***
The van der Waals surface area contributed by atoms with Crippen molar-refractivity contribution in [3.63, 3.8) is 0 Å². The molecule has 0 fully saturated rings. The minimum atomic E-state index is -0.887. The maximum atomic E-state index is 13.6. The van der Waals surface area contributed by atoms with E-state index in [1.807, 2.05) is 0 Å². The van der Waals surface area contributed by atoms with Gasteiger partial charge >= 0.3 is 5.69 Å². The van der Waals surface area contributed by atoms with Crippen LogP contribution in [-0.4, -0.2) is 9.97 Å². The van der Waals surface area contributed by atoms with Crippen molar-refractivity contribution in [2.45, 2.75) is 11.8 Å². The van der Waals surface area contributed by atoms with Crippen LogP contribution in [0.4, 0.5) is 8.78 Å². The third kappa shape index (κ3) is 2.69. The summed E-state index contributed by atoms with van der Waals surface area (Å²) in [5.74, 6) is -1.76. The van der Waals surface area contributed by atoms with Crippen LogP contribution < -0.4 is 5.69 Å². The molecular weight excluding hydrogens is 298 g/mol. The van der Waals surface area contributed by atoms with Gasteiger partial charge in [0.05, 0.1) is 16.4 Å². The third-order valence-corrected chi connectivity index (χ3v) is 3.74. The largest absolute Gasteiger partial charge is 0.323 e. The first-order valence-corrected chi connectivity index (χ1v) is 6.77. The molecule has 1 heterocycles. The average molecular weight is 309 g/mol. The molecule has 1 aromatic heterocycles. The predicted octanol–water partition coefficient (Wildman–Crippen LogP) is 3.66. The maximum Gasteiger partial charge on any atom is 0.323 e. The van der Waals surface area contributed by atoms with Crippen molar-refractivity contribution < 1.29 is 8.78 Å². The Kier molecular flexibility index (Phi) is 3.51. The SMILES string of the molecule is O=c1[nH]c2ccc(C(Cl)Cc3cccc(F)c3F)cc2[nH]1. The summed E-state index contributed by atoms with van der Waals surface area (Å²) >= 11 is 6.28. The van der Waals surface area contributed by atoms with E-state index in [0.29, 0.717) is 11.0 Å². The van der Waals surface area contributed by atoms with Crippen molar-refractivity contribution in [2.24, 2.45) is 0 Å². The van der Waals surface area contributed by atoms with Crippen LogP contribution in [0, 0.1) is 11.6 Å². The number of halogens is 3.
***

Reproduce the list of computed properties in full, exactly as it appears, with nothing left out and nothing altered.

The van der Waals surface area contributed by atoms with Crippen molar-refractivity contribution in [3.63, 3.8) is 0 Å². The molecule has 0 fully saturated rings. The minimum atomic E-state index is -0.887. The maximum atomic E-state index is 13.6. The van der Waals surface area contributed by atoms with E-state index in [1.807, 2.05) is 0 Å². The van der Waals surface area contributed by atoms with Gasteiger partial charge >= 0.3 is 5.69 Å². The van der Waals surface area contributed by atoms with Crippen LogP contribution in [-0.4, -0.2) is 9.97 Å². The van der Waals surface area contributed by atoms with Crippen molar-refractivity contribution in [2.45, 2.75) is 11.8 Å². The van der Waals surface area contributed by atoms with Crippen LogP contribution in [0.4, 0.5) is 8.78 Å². The third kappa shape index (κ3) is 2.69. The summed E-state index contributed by atoms with van der Waals surface area (Å²) in [5.74, 6) is -1.76. The van der Waals surface area contributed by atoms with Crippen LogP contribution < -0.4 is 5.69 Å². The molecular weight excluding hydrogens is 298 g/mol. The van der Waals surface area contributed by atoms with Gasteiger partial charge in [0.05, 0.1) is 16.4 Å². The third-order valence-corrected chi connectivity index (χ3v) is 3.74. The largest absolute Gasteiger partial charge is 0.323 e. The first-order valence-corrected chi connectivity index (χ1v) is 6.77. The molecule has 1 heterocycles. The average molecular weight is 309 g/mol. The molecule has 1 aromatic heterocycles. The predicted octanol–water partition coefficient (Wildman–Crippen LogP) is 3.66. The maximum Gasteiger partial charge on any atom is 0.323 e. The van der Waals surface area contributed by atoms with Crippen molar-refractivity contribution < 1.29 is 8.78 Å². The Kier molecular flexibility index (Phi) is 3.51. The SMILES string of the molecule is O=c1[nH]c2ccc(C(Cl)Cc3cccc(F)c3F)cc2[nH]1. The summed E-state index contributed by atoms with van der Waals surface area (Å²) >= 11 is 6.28. The van der Waals surface area contributed by atoms with E-state index in [0.29, 0.717) is 11.0 Å². The van der Waals surface area contributed by atoms with Crippen molar-refractivity contribution in [2.24, 2.45) is 0 Å². The van der Waals surface area contributed by atoms with Crippen LogP contribution in [0, 0.1) is 11.6 Å². The number of halogens is 3.